Sinuous, seductive, rife with sexy, feminine energy, The Wide Road (Belladonna)is hard to categorize. It blurs the line between poetry and prose, gender and sexuality, body and story, universality and individuality. Like a road, the “story” of this book flows forward—a landscape ever changing and narrated by “we.” It is a melding of voices, female voices, in the most symbiotic way imaginable. To read The Wide Road is to dive into a mystery: “Today it’s sexy for you to never know who we think we are.”
Early on, the narrator declares, “we come closer to facing/ the frightening malleability/ of gender,” and those themes—awareness and malleability—carry throughout the text. As the narrator witnesses, the city becomes the body which becomes a house or a crowded room or a beach vacation. Later, “we” says, “It is not always with clarity that we experience our sexuality,” but sexuality is all over this book, so clarity proves unimportant, or at least secondary. To say The Wide Road is disorienting doesn’t do it justice, though it is at times jarring, incongruous, hard to swallow. If it is those things, it is also acutely observant, high-spirited, erotic, full of movement and flights of fancy.
Harryman and Hejinian are “two of the most honored innovators of language,” and that is more than apparent in the delicate, whimsical, but disarmingly direct and unbound words that cross these pages. Written over the course of many years, passed back and forth between them, much of the book (purposefully) obscures any sense of bifurcation: “we” may suggest more than one, but throughout “we” is one, lacking the desire to declare or insist upon individuality. In the center of the book lies a collection of letters written between the two women, exploring politics, sex, power, language, but even in the place where their individuality is maintained (by use of names), the thread of connection binds them together. They lift one another’s thoughts, they circle back to previous conversations, the reader might imagine them in a room together finishing one another’s sentences. In the last section, again the “we” is split, this time namelessly, yet organically, indicated by a line running down the center of each page.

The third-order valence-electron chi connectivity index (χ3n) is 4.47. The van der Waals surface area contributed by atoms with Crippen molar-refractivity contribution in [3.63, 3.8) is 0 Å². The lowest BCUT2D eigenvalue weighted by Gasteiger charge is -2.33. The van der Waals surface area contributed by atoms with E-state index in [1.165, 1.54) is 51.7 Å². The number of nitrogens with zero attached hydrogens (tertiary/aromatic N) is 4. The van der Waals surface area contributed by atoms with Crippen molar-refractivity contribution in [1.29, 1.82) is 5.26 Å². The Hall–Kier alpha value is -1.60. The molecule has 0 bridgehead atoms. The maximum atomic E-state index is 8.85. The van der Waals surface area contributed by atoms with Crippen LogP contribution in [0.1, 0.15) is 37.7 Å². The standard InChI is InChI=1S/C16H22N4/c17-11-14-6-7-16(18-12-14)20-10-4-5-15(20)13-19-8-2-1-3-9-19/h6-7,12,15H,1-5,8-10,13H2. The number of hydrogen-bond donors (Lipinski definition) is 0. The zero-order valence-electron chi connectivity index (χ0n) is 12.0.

You might be wondering about a plot, or characters, and they do exist in The Wide Road. Nameless men; Diana, goddess of love; Basho; Marquis de Sade; Scheherazade and others enter and exit the story fluidly. Yet plot and characters take a backseat to what is more important—the highly charged language, the movement of the story (and yes, this is markedly different than what one might think of when thinking of plot), and the curious bond that draws the two writers together into “we.”
As much as the narrating “we” intrigues, the last section of the book (perhaps) inevitably splits in two, divided into columns that run side by side down the pages. “Foray” and “Array” may take different narrative paths, but neither loses the theme of desire. Respectively, the opening paragraphs read, “Let’s imagine that desire invites perceptions, mediating the interplay of sensation with knowledge” and “Too often curtailed! Too often abandoned! Too often speechless! Why measure desire?” The columns move the reader out of the former malleability of the narrative, into something more structured, without losing the unabashedly alluring use of language.
What works in The Wide Road is invigorating, thought provoking, at turns playful and serious; what doesn’t always work are the moments when the reader is plunged into opacity, uncertainty, and occasionally the poetic fragments that jar the narrative. But to be “dangerous with language,” as belladonna’s mission statement states, is to accept the occasional bump in the road for the thrill of the journey.